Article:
• David Yee’s among men, a play about poets Al Purdy and Milton Acorn, is on at the Royal Manitoba Theatre Centre in Winnipeg from Wednesday to Feb. 10. I saw it and quite liked it in its 2022 premiere at the Factory Theatre in Toronto; you can read what I wrote about it then, but just to be clear: The Winnipeg production is entirely new. (By the way, if you missed Yee’s inspiring speech upon winning the Siminovitch Prize in the fall, it’s very much worth a listen.)

What’s on stage this week in Toronto

  • Opening: Rockabye, a play by Australia’s Joanna Murray-Smith about a pop star reinventing herself after 40, is being mounted by ARC on the Factory Theatre main stage from Friday to Feb. 11. The cast of Rob Kempson’s production includes Deborah Drakeford, Nabil Traboulsi, Christopher Allen, Sergio Di Zio, Kyra Harper, Julie Lumsden and Shauna Thompson.
  • Closing: Theatre Rusticle has returned with a physical, five-actor theatre take on The Tempest. Director Allyson McMackon’s production comes to an end at Buddies in Bad Times Theatre on Sunday.
  • Opening and closing: For International Holocaust Remembrance Day on Saturday, the Harold Green Jewish Theatre is presenting, one night only, The Shoah Songbook from the Likht Ensemble. This concert narrated by Ben Heppner explores music written by Jewish composers who perished in the concentration camps and ghettos of the Holocaust.

More festivals, and more on festivals

A festival I left out of last week’s newsletter about the Canadian touring circuit for avant-garde and/or international work this time of year was the Living Things International Arts Festival in Kelowna, B.C. It’s on until Sunday – and later this week it presents Ramanenjana, a docufiction/dance performance from Romanian choreographer and filmmaker Simona Deaconescu and Malagasy dance artist Gaby Saranouffi, that just played at PuSh in Vancouver.

Elsewhere on that circuit, the High Performance Rodeo in Calgary yee-haws into its second week with programming that includes Indians and Cowboy, a Making Treaty 7 Production featuring old western movie footage that runs Thursday to Saturday. According to the news release, it puts “bonafide real Indians and cowboys right under that silver screen, whoopin’ and hollerin’, yodelin’ and revoicing to them movin’ picture actors.”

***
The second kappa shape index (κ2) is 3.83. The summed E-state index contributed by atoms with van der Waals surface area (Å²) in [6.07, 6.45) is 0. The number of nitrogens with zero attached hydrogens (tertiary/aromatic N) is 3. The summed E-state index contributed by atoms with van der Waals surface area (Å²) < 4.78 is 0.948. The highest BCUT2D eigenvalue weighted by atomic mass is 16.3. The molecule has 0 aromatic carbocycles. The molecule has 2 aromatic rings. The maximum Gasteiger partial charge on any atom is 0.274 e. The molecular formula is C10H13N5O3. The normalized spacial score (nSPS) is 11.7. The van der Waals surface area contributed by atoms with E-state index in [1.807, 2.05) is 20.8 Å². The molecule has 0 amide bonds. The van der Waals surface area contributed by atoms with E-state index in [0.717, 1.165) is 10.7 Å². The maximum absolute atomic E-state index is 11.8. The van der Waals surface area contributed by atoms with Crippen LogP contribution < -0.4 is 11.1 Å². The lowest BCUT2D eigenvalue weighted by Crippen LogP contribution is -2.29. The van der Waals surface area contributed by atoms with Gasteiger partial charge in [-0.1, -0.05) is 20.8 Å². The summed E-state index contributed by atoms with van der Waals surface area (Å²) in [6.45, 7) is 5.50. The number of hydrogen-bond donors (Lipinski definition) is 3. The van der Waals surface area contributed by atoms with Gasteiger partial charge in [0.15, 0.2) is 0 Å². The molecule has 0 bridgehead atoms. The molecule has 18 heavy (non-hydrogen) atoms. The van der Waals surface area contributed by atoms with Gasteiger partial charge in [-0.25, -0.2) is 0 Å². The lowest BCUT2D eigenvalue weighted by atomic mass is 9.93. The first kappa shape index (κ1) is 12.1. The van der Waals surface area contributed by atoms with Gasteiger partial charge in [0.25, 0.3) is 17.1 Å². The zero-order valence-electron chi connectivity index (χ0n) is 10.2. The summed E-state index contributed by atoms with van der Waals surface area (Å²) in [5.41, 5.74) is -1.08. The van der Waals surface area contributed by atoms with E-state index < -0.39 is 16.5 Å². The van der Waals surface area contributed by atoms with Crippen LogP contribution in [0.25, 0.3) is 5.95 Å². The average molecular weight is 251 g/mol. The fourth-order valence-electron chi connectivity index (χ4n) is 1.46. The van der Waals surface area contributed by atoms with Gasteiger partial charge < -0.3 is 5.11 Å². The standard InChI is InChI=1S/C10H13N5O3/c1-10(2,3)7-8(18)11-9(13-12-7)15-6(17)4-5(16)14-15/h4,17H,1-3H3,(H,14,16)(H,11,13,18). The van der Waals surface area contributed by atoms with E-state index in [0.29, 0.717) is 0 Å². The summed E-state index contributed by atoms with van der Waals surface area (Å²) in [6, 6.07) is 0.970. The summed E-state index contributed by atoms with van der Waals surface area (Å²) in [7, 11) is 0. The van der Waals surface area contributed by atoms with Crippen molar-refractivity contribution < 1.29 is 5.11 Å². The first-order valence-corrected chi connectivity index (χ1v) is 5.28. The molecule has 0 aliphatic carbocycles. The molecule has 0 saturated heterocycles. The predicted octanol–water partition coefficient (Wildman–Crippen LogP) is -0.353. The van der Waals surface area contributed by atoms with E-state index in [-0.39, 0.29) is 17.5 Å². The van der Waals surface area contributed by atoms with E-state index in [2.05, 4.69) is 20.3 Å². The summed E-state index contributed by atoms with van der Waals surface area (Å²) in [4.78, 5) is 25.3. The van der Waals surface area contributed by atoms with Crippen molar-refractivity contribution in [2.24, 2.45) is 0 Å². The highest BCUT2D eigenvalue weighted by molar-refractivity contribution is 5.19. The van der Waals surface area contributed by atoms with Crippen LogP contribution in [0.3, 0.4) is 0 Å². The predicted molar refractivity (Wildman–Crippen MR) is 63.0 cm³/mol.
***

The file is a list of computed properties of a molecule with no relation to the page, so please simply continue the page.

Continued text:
The PuSh Festival, meanwhile, is still running in Vancouver and I’m heading out myself for a couple of days to see programming that hasn’t been cancelled there – and, in one case, a show that has been un-cancelled.

because i love the diversity (this micro-attitude, we all have it), a show by the Belgium-based Indian choreographer and dancer Rakesh Sukesh in which he tackles the time he inadvertently became the poster boy for a right-wing news channel’s campaign against immigration, is on until Wednesday. It’s a collaboration with Siminovitch Prize-winning writer Marcus Youssef – and was supposed to be presented last year, but Sukesh did not get his visitor’s visa in time to attend.

I wrote about that and some of the challenges PuSh has had trying to bring in a truly international mix of artists – that is, not just the well-funded, European ones who can travel here no problem – last year.

While we’re on the subject of the challenges and changing contexts of presenting international work in Canada, I should note that Canadian scholar Ric Knowles’ academic book International Theatre Festivals and 21st Century Interculturalism came in paperback in November, so is now the price of, well, a normal hardcover.

It gives an interesting perspective on international theatre circuits with Knowles suggesting they “often replicate earlier colonial trade routes … through which Europe’s colonies were despoiled of their natural resources” and “emulate the ways in which European settlers from the 16th century onward imposed European imaginings of theatrical space onto landscapes considered to be culturally empty.” Food for thought.